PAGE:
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Published June 2012 | Published
Journal Article Open

Functional photoacoustic microscopy of diabetic vasculature


We used functional photoacoustic microscopy to image diabetes-induced damage to the microvasculature. To produce an animal model for Type 1 diabetes, we used streptozotocin (STZ), which is particularly toxic to the insulin-producing beta cells of the pancreas in mammals. A set number of ND4 Swiss Webster mice received intraperitoneal injections of STZ for five consecutive days at 50 mg/kg. Most mice developed a significant rise in blood glucose level (∼400 mg/dL) within three weeks of the first injection. Changes in vasculature and hemodynamics were monitored for six weeks. The mouse ear was imaged with an optical-resolution photoacoustic microscope at a main blood vessel branch from the root of the ear. There are noticeable and measurable changes associated with the disease, including decreased vessel diameter and possible occlusion due to vessel damage and polyurea. We also observed an increase in the blood flow speed in the vein and a decrease in the artery, which could be due to compensation for the dehydration and vessel diameter changes. Functional and metabolic parameters such as hemoglobin oxygen saturation, oxygen extraction fraction, and oxygen consumption rate were also measured, but showed no significant change.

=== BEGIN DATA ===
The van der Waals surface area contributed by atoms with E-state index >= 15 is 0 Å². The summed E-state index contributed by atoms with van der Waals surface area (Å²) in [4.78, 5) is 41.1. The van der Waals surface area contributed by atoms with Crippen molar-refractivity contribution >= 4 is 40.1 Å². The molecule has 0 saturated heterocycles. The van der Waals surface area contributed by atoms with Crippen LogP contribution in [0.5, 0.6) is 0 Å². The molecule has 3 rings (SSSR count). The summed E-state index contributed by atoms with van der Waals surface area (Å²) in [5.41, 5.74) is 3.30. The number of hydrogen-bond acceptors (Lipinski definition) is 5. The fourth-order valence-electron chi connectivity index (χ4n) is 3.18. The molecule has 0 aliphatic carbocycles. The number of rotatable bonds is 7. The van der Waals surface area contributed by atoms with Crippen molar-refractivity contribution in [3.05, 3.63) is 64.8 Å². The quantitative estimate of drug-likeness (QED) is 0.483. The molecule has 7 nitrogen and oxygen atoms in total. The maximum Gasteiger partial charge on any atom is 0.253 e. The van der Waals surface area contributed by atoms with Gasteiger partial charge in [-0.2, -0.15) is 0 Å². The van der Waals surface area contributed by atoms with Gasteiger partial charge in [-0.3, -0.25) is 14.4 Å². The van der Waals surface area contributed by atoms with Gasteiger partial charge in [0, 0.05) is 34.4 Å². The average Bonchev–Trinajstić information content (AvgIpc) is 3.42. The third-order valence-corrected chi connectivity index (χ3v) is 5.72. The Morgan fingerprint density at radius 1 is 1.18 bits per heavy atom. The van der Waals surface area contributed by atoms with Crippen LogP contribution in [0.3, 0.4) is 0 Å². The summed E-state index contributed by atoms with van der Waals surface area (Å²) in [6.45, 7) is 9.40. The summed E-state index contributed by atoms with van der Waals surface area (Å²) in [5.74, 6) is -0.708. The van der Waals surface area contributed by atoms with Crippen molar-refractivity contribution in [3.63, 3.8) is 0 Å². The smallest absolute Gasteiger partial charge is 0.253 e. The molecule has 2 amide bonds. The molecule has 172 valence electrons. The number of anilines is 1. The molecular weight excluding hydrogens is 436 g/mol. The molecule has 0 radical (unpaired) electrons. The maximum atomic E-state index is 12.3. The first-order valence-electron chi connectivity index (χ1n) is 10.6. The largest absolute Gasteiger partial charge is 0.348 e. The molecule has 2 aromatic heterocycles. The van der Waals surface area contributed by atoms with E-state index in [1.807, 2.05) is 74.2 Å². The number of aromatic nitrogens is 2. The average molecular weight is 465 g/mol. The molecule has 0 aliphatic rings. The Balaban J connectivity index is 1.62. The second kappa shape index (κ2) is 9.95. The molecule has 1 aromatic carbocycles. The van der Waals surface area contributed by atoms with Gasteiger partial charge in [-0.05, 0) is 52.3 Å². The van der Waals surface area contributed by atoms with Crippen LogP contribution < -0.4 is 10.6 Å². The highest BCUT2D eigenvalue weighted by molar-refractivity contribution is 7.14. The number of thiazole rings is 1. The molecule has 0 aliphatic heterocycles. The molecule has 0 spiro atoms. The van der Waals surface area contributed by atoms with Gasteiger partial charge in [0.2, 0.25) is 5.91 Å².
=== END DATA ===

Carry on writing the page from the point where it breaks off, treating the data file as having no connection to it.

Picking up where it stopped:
Additional Information

© 2012 SPIE. Paper 12166L received Mar. 8, 2012; revised manuscript received Apr. 19, 2012; accepted for publication Apr. 20, 2012; published online May 21, 2012. The authors thank Professor James Ballard for help with editing the manuscript. We would also like to thank Joel Schilling for training and information for the animal model. This research was funded by NIH grants: 5P60 DK02057933, R01 EB000712, R01 EB008085, R01 CA134539, R01 EB010049, U54 CA136398, R01 CA157277, and R01 CA159959. Lihong V. Wang has a financial interest in Microphotoacoustics, Inc. and Endra, Inc., which, however, did not support this work.

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